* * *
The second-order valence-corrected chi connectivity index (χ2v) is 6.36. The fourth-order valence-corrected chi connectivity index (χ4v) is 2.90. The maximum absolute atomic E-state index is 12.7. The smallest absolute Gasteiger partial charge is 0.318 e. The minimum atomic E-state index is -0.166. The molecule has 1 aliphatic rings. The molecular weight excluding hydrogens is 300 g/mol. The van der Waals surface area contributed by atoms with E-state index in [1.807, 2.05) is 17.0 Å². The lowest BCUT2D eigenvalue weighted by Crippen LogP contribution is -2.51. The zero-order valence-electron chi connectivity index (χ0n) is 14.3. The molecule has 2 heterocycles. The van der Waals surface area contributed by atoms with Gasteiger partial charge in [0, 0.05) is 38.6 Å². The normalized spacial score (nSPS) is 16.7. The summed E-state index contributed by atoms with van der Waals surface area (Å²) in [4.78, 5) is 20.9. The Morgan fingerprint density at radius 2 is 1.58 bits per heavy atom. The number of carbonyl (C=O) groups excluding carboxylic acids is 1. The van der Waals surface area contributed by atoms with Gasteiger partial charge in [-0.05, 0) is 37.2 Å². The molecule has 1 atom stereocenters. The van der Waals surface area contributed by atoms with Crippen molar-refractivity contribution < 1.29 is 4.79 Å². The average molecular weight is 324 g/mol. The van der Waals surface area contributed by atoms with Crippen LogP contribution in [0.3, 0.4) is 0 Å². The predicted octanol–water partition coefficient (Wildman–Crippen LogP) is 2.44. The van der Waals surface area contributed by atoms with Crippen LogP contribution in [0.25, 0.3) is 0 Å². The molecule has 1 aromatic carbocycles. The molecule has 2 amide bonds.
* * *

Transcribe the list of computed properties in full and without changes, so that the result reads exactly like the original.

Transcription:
The second-order valence-corrected chi connectivity index (χ2v) is 6.36. The fourth-order valence-corrected chi connectivity index (χ4v) is 2.90. The maximum absolute atomic E-state index is 12.7. The smallest absolute Gasteiger partial charge is 0.318 e. The minimum atomic E-state index is -0.166. The molecule has 1 aliphatic rings. The molecular weight excluding hydrogens is 300 g/mol. The van der Waals surface area contributed by atoms with E-state index in [1.807, 2.05) is 17.0 Å². The lowest BCUT2D eigenvalue weighted by Crippen LogP contribution is -2.51. The zero-order valence-electron chi connectivity index (χ0n) is 14.3. The molecule has 2 heterocycles. The van der Waals surface area contributed by atoms with Gasteiger partial charge in [0, 0.05) is 38.6 Å². The normalized spacial score (nSPS) is 16.7. The summed E-state index contributed by atoms with van der Waals surface area (Å²) in [4.78, 5) is 20.9. The Morgan fingerprint density at radius 2 is 1.58 bits per heavy atom. The number of carbonyl (C=O) groups excluding carboxylic acids is 1. The van der Waals surface area contributed by atoms with Gasteiger partial charge in [-0.05, 0) is 37.2 Å². The molecule has 1 atom stereocenters. The van der Waals surface area contributed by atoms with Crippen molar-refractivity contribution < 1.29 is 4.79 Å². The average molecular weight is 324 g/mol. The van der Waals surface area contributed by atoms with Crippen LogP contribution in [0.3, 0.4) is 0 Å². The predicted octanol–water partition coefficient (Wildman–Crippen LogP) is 2.44. The van der Waals surface area contributed by atoms with Crippen LogP contribution in [0.25, 0.3) is 0 Å². The molecule has 1 aromatic carbocycles. The molecule has 2 amide bonds.